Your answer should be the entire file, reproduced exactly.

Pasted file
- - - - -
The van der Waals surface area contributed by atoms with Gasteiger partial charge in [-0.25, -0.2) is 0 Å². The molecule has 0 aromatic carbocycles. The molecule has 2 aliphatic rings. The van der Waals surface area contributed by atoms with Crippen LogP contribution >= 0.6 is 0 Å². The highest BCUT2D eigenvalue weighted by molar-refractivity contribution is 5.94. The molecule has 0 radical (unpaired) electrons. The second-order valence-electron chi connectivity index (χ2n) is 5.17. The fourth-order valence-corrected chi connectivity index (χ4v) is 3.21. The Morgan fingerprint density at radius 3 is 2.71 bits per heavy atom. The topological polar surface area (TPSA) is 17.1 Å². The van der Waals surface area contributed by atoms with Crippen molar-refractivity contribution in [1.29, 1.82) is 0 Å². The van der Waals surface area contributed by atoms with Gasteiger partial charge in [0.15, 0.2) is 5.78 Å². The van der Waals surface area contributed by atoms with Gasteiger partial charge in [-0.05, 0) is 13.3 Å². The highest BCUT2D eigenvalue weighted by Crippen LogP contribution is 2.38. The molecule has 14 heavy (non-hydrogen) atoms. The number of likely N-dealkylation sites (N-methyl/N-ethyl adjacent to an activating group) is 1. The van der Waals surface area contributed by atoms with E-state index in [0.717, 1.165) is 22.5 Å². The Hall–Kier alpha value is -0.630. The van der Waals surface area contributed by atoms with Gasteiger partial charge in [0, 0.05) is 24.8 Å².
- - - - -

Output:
The van der Waals surface area contributed by atoms with Gasteiger partial charge in [-0.25, -0.2) is 0 Å². The molecule has 0 aromatic carbocycles. The molecule has 2 aliphatic rings. The van der Waals surface area contributed by atoms with Crippen LogP contribution >= 0.6 is 0 Å². The highest BCUT2D eigenvalue weighted by molar-refractivity contribution is 5.94. The molecule has 0 radical (unpaired) electrons. The second-order valence-electron chi connectivity index (χ2n) is 5.17. The fourth-order valence-corrected chi connectivity index (χ4v) is 3.21. The Morgan fingerprint density at radius 3 is 2.71 bits per heavy atom. The topological polar surface area (TPSA) is 17.1 Å². The van der Waals surface area contributed by atoms with Crippen molar-refractivity contribution in [1.29, 1.82) is 0 Å². The van der Waals surface area contributed by atoms with Gasteiger partial charge in [0.15, 0.2) is 5.78 Å². The van der Waals surface area contributed by atoms with Gasteiger partial charge in [-0.05, 0) is 13.3 Å². The highest BCUT2D eigenvalue weighted by Crippen LogP contribution is 2.38. The molecule has 14 heavy (non-hydrogen) atoms. The number of likely N-dealkylation sites (N-methyl/N-ethyl adjacent to an activating group) is 1. The van der Waals surface area contributed by atoms with E-state index in [0.717, 1.165) is 22.5 Å². The Hall–Kier alpha value is -0.630. The van der Waals surface area contributed by atoms with Gasteiger partial charge in [0, 0.05) is 24.8 Å².